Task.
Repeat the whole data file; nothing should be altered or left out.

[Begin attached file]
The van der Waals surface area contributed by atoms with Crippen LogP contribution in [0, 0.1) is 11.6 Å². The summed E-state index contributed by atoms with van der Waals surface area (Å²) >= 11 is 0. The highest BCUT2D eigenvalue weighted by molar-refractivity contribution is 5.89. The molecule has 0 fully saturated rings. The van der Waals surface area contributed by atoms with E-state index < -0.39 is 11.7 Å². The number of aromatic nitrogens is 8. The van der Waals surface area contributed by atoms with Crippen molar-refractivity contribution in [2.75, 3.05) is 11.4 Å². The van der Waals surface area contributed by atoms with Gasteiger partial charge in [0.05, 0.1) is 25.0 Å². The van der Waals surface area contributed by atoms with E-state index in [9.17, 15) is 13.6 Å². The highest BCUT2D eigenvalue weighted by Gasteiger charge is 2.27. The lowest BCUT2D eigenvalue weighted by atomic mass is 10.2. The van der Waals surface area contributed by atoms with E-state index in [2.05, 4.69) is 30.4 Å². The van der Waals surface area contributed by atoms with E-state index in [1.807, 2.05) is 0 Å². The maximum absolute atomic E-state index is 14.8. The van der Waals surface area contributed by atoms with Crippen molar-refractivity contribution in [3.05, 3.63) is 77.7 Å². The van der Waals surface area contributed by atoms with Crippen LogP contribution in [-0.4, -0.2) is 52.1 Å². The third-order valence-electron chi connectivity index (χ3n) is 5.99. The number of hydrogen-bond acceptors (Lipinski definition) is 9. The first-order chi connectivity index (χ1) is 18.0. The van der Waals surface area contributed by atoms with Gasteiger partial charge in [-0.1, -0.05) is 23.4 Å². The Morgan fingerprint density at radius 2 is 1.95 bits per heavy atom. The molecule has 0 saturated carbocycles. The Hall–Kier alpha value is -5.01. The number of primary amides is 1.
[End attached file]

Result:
The van der Waals surface area contributed by atoms with Crippen LogP contribution in [0, 0.1) is 11.6 Å². The summed E-state index contributed by atoms with van der Waals surface area (Å²) >= 11 is 0. The highest BCUT2D eigenvalue weighted by molar-refractivity contribution is 5.89. The molecule has 0 fully saturated rings. The van der Waals surface area contributed by atoms with E-state index < -0.39 is 11.7 Å². The number of aromatic nitrogens is 8. The van der Waals surface area contributed by atoms with Crippen molar-refractivity contribution in [2.75, 3.05) is 11.4 Å². The van der Waals surface area contributed by atoms with Gasteiger partial charge in [0.05, 0.1) is 25.0 Å². The van der Waals surface area contributed by atoms with E-state index in [9.17, 15) is 13.6 Å². The highest BCUT2D eigenvalue weighted by Gasteiger charge is 2.27. The lowest BCUT2D eigenvalue weighted by atomic mass is 10.2. The van der Waals surface area contributed by atoms with E-state index in [2.05, 4.69) is 30.4 Å². The van der Waals surface area contributed by atoms with E-state index in [1.807, 2.05) is 0 Å². The maximum absolute atomic E-state index is 14.8. The van der Waals surface area contributed by atoms with Crippen molar-refractivity contribution in [3.05, 3.63) is 77.7 Å². The van der Waals surface area contributed by atoms with Crippen LogP contribution in [-0.4, -0.2) is 52.1 Å². The third-order valence-electron chi connectivity index (χ3n) is 5.99. The number of hydrogen-bond acceptors (Lipinski definition) is 9. The first-order chi connectivity index (χ1) is 18.0. The van der Waals surface area contributed by atoms with Gasteiger partial charge in [-0.1, -0.05) is 23.4 Å². The Morgan fingerprint density at radius 2 is 1.95 bits per heavy atom. The molecule has 0 saturated carbocycles. The Hall–Kier alpha value is -5.01. The number of primary amides is 1.